On the front is a discreet control panel housing a few buttons to control volume, input selection and mute. A small light glows in different colours to indicate its status, although a proper display would have made it a little less cryptic.
Scoot round the back and you’ll find optical digital and analogue stereo inputs, plus a subwoofer phono output for those who want to upgrade the unit’s bass performance. That line-up should suffice for most users and underlines the product’s ‘plug-and-play’ approach, although if you’re after HDMI sockets and ARC then you’ll have to look elsewhere.
Bluetooth connectivity is a must-have feature on soundbars and bases, and Tannoy doesn’t disappoint. In fact it goes one better and supports apt-X technology, offering superior sound quality to regular Bluetooth, while NFC support allows you to pair a compatible device by tapping it on the NFC logo situated on the side.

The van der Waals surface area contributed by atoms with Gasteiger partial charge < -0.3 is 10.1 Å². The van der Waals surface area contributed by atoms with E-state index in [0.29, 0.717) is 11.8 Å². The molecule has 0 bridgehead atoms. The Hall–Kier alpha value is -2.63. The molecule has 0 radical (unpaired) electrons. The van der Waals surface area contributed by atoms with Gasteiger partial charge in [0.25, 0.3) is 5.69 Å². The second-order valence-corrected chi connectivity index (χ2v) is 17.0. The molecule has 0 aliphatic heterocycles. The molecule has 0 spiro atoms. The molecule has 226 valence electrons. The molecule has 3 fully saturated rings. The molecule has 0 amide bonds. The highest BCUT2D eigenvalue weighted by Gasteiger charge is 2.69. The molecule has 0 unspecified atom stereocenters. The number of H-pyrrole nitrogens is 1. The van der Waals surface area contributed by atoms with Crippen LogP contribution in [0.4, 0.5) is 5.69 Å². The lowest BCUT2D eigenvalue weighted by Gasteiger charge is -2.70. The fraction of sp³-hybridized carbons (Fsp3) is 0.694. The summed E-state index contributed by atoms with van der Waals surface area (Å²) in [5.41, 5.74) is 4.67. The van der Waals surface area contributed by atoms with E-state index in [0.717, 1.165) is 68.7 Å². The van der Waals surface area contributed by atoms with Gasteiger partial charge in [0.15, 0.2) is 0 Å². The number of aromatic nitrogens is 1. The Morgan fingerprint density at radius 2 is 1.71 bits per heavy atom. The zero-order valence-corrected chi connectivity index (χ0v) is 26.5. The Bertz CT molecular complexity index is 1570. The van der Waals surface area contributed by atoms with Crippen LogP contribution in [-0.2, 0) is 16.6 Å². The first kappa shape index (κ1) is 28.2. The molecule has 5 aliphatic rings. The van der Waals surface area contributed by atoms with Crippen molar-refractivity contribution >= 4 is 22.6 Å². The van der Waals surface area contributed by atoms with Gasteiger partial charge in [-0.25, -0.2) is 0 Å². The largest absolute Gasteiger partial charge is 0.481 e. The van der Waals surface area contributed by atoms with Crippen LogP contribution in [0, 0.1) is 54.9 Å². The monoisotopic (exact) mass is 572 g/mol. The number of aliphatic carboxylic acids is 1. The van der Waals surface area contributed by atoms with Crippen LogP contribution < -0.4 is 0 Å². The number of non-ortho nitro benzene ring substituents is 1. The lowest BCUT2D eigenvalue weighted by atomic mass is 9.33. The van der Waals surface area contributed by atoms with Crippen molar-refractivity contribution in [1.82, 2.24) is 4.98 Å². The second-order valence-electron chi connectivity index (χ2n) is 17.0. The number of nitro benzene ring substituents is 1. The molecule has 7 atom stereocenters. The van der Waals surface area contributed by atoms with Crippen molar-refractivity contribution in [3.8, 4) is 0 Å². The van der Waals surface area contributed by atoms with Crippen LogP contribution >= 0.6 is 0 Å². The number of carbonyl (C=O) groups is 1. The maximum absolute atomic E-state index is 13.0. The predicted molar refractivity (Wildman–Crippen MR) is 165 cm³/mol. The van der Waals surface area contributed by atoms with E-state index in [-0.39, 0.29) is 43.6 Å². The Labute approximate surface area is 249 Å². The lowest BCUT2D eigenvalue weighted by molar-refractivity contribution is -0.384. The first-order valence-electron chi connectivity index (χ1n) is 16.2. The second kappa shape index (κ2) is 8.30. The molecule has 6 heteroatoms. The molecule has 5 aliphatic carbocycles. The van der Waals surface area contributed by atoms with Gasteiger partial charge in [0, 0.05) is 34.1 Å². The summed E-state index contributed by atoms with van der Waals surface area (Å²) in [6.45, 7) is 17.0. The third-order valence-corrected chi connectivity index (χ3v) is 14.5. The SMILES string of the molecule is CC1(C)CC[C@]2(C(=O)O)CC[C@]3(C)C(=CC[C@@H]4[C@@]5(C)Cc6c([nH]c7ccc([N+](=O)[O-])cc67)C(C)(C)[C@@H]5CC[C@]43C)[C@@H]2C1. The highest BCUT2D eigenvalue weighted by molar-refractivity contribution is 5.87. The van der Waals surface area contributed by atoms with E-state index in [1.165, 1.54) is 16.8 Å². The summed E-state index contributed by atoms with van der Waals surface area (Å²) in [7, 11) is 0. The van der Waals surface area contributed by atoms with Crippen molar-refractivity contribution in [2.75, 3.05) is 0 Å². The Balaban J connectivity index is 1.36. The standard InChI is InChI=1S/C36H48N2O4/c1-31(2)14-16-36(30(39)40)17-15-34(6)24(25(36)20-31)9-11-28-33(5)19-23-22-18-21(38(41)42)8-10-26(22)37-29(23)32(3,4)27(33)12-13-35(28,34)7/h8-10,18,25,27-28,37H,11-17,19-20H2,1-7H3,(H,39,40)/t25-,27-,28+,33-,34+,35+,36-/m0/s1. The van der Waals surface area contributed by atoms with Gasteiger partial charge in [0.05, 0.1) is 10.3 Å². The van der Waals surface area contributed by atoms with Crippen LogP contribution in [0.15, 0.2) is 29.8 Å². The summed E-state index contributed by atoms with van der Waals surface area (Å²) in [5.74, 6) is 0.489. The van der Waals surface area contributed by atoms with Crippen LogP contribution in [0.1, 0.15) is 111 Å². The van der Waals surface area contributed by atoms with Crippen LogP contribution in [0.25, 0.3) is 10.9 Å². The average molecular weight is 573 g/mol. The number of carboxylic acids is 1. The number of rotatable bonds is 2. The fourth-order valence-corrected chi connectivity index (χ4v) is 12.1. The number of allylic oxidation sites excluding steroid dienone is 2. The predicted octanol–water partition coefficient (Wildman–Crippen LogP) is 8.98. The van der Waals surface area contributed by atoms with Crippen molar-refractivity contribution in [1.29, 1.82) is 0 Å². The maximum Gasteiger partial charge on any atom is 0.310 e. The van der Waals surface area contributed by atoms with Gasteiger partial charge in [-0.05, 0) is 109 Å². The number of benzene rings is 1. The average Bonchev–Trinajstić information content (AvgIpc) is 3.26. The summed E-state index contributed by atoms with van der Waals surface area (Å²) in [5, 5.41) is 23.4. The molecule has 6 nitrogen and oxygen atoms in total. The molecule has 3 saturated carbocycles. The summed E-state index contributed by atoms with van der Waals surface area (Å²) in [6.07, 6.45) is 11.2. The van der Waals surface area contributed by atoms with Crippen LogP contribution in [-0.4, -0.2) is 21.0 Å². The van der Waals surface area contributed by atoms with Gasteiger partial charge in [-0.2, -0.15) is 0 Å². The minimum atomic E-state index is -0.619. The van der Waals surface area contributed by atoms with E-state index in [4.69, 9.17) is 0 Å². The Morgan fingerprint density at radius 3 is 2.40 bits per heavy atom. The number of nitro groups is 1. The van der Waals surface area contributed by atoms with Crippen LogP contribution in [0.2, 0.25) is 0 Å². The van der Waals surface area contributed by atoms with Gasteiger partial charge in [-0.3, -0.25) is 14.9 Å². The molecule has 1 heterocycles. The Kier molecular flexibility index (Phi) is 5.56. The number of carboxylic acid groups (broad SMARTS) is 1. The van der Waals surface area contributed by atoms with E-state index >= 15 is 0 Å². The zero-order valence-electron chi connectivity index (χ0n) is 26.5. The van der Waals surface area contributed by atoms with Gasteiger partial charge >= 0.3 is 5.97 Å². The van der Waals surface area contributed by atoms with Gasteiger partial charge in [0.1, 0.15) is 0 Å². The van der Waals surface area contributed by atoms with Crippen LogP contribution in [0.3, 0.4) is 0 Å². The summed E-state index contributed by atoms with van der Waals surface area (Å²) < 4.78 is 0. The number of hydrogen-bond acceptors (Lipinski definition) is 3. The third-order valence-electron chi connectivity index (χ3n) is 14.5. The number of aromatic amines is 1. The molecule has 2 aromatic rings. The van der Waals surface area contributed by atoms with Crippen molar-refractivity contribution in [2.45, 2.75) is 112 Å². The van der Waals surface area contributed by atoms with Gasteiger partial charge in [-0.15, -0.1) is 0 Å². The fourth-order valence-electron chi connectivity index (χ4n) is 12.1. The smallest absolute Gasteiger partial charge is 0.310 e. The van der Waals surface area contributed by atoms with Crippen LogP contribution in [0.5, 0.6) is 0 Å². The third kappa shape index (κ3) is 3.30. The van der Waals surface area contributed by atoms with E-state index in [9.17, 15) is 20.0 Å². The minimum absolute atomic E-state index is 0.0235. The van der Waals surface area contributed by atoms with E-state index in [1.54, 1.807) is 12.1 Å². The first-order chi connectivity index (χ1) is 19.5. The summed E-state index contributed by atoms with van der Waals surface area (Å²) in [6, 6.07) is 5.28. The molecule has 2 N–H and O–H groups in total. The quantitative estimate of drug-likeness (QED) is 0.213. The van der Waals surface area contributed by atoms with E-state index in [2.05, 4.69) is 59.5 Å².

SEE ALSO: Best Wireless Sound Systems
In terms of driver spec, BaseStation One takes a more audiophile approach than most soundbases. It’s a three-way system with two 75mm polypropylene midrange cones, two 19mm aluminium dome tweeters and a built-in 75 x 115mm subwoofer cone. A Class D amplifier supplies the juice.
Companies like Panasonic and Samsung throw in all sorts of DSP modes and audio trickery, but Tannoy strips it down to a 3D surround mode that adds width to the soundstage.
Operation is simple enough once you learn what the front LED is telling you – it glows green for optical input, orange for line in and blue for Bluetooth. It also flashes when you adjust the volume, and briefly lights up green to denote that 3D mode is turned on. It’s all rather rudimentary but gets the job done.